Because of their occurrence in late October and early November, the Taurid meteor showers have gained the popular name of “Halloween fireballs.”
The Taurids are an annual meteor shower associated with the comet Encke. They are named after their radiant point in the constellation Taurus, where they are seen to come from in the sky. Encke and the Taurids are believed to be remnants of a much larger comet, which has disintegrated over the past 20,000 to 30,000 years, breaking into several pieces.
They are rather slow-moving (from our perspective) and so often make a good show. They usually peak from November 5-12.
According to earthsky.org, they are not known for having a great number of meteors, but “a high percentage of fireballs, or exceptionally bright meteors.”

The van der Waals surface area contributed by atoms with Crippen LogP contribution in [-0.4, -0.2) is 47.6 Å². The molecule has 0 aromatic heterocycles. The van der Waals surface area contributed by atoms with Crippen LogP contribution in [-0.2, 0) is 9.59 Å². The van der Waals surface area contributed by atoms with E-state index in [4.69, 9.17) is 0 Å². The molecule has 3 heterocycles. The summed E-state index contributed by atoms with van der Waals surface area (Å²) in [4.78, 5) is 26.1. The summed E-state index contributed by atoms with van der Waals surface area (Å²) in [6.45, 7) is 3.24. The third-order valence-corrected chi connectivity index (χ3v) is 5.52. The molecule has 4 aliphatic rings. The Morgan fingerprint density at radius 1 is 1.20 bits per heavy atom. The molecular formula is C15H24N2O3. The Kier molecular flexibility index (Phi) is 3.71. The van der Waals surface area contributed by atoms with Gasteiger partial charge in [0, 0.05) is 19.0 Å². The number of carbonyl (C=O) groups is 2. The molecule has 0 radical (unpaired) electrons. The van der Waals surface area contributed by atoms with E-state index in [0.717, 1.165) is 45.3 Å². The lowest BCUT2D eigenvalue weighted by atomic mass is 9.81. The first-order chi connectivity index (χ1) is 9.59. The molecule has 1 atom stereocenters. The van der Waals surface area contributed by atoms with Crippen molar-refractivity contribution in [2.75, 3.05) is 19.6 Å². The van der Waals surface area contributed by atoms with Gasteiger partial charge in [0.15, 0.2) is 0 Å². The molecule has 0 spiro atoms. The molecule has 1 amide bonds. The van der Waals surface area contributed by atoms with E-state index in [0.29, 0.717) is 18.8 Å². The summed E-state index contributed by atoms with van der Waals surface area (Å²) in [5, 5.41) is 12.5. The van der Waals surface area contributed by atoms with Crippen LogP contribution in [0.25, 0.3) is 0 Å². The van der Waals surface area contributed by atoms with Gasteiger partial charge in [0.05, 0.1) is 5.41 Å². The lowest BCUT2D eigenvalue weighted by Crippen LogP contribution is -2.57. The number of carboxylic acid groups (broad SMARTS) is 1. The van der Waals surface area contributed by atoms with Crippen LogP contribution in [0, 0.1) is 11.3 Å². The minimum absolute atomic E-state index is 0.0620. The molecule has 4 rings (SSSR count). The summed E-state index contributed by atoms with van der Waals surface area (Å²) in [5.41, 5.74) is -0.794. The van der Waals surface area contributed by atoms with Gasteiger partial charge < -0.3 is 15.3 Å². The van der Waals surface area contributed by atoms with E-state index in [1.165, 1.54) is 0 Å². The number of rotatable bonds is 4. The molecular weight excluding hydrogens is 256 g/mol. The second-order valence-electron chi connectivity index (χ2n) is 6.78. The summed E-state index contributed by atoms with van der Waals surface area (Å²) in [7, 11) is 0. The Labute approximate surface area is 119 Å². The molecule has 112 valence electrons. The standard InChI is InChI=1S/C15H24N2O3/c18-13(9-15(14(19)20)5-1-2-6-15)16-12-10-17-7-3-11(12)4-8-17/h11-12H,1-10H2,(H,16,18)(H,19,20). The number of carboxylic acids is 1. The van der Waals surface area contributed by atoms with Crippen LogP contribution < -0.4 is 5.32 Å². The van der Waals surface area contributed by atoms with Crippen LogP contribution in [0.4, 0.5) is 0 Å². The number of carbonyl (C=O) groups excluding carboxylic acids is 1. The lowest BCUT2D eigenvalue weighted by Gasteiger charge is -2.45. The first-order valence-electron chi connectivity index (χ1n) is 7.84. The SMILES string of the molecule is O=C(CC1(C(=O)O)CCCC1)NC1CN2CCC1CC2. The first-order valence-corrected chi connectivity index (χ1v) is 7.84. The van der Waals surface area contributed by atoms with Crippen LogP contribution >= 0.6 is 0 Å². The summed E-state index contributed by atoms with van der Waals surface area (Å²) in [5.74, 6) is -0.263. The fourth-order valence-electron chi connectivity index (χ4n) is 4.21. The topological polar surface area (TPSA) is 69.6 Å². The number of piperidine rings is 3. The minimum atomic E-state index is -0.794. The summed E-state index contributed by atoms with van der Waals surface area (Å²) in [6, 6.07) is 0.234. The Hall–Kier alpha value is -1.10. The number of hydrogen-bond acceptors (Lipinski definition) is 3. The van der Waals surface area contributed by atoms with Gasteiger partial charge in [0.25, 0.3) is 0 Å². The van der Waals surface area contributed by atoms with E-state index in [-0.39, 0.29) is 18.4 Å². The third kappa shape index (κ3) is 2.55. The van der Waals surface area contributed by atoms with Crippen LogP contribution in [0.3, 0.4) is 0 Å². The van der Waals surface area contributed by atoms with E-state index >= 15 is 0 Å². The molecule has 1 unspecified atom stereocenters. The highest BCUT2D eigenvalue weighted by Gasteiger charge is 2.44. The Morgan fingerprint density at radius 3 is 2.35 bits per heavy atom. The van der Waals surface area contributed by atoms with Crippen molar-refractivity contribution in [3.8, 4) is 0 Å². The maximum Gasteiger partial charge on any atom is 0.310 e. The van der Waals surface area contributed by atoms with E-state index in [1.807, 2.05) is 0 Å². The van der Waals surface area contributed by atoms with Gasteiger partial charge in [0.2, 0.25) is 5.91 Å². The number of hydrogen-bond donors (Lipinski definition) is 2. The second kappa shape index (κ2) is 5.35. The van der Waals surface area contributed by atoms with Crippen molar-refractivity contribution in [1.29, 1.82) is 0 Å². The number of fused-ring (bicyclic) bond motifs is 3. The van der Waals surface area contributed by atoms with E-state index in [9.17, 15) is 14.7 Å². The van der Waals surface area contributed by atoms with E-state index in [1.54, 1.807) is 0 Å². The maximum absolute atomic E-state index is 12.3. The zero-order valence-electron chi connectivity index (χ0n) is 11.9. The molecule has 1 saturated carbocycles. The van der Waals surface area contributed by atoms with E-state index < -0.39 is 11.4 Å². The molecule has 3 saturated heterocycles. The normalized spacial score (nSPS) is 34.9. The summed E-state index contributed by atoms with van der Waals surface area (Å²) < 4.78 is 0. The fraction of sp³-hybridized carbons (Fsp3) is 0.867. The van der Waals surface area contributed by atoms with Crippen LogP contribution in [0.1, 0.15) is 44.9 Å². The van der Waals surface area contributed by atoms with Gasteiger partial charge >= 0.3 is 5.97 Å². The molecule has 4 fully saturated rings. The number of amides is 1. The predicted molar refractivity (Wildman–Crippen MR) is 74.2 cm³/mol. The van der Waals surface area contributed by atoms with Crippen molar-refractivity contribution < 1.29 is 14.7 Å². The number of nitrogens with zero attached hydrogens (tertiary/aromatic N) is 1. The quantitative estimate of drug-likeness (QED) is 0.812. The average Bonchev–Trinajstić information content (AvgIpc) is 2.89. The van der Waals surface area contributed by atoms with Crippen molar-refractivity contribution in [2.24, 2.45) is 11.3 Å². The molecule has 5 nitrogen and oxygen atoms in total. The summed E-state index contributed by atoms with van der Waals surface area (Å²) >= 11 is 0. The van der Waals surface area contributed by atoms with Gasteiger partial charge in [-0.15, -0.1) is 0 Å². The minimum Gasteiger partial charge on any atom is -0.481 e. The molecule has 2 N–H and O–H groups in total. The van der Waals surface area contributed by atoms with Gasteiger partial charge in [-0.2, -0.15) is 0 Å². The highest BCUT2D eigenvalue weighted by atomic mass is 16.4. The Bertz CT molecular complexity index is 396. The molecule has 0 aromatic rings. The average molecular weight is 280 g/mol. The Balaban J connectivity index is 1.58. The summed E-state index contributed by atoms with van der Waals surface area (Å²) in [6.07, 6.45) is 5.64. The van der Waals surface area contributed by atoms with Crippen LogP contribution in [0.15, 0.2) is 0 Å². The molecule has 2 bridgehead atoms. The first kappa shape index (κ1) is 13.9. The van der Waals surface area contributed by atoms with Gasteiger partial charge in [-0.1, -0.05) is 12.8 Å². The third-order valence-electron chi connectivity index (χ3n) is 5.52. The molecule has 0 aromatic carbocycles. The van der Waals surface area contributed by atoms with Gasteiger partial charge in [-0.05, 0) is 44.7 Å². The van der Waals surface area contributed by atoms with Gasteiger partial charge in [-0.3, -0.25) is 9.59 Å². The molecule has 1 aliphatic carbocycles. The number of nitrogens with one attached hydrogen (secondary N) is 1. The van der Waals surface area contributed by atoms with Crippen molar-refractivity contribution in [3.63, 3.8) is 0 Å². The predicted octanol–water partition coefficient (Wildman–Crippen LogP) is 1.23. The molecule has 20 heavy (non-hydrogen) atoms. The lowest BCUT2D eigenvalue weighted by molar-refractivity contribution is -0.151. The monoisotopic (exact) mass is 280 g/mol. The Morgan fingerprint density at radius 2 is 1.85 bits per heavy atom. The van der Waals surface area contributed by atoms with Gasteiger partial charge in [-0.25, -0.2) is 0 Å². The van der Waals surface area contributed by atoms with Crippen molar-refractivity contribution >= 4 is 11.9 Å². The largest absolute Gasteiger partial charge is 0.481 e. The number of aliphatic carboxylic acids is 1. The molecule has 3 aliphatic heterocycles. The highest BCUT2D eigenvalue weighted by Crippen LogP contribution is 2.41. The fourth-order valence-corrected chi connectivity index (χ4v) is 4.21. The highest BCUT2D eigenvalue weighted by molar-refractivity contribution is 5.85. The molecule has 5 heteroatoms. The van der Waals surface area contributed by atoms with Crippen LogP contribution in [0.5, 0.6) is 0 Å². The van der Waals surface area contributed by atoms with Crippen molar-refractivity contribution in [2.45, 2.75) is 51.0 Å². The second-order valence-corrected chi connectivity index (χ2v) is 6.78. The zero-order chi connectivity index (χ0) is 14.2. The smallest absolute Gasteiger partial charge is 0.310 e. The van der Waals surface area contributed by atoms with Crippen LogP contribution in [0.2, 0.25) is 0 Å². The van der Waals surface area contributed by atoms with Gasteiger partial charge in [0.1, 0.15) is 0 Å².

The South Taurids should produce their greatest number of meteors – and hence their greatest number of fireballs – between midnight and dawn on November 5, 2015. Try watching on the morning of November 4.
Higher rates of Taurid fireballs seem to occur every 7 years and the last big display was in 2008, so 2015 should be a good year for viewing.
You may have seen some video on the news over the past Halloween weekend of some fireballs seen over Poland. The photos at top are from there and you can see the video here.
If you want to check what to look for in the sky on any day, check out earthsky.org/tonight/